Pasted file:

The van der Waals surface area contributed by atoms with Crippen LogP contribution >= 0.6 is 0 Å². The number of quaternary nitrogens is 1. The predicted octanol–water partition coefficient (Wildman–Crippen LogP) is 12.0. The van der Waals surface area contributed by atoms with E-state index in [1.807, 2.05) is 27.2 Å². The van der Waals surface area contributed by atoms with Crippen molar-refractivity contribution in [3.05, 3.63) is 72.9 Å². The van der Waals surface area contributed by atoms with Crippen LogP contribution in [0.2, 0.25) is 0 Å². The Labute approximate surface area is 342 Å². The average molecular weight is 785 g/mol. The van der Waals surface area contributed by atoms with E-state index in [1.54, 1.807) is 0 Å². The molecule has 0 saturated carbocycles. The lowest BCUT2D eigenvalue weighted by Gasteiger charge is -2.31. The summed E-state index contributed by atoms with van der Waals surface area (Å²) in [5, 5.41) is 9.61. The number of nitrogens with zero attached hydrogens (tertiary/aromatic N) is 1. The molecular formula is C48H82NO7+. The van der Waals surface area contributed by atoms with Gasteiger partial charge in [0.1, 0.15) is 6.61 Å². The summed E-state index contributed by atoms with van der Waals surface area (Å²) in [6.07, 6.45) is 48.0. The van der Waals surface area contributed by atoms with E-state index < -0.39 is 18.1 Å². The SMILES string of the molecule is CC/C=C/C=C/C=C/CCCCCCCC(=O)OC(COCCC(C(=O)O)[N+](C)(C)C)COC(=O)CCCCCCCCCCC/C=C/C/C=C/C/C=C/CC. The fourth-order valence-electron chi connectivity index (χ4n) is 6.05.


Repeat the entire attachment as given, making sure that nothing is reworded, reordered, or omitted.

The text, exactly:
The van der Waals surface area contributed by atoms with Crippen LogP contribution >= 0.6 is 0 Å². The number of quaternary nitrogens is 1. The predicted octanol–water partition coefficient (Wildman–Crippen LogP) is 12.0. The van der Waals surface area contributed by atoms with E-state index in [1.807, 2.05) is 27.2 Å². The van der Waals surface area contributed by atoms with Crippen molar-refractivity contribution in [3.05, 3.63) is 72.9 Å². The van der Waals surface area contributed by atoms with Crippen LogP contribution in [0.2, 0.25) is 0 Å². The Labute approximate surface area is 342 Å². The average molecular weight is 785 g/mol. The van der Waals surface area contributed by atoms with E-state index in [1.54, 1.807) is 0 Å². The molecule has 0 saturated carbocycles. The lowest BCUT2D eigenvalue weighted by Gasteiger charge is -2.31. The summed E-state index contributed by atoms with van der Waals surface area (Å²) in [5, 5.41) is 9.61. The number of nitrogens with zero attached hydrogens (tertiary/aromatic N) is 1. The molecular formula is C48H82NO7+. The van der Waals surface area contributed by atoms with Gasteiger partial charge in [0.1, 0.15) is 6.61 Å². The summed E-state index contributed by atoms with van der Waals surface area (Å²) in [6.07, 6.45) is 48.0. The van der Waals surface area contributed by atoms with E-state index < -0.39 is 18.1 Å². The SMILES string of the molecule is CC/C=C/C=C/C=C/CCCCCCCC(=O)OC(COCCC(C(=O)O)[N+](C)(C)C)COC(=O)CCCCCCCCCCC/C=C/C/C=C/C/C=C/CC. The fourth-order valence-electron chi connectivity index (χ4n) is 6.05.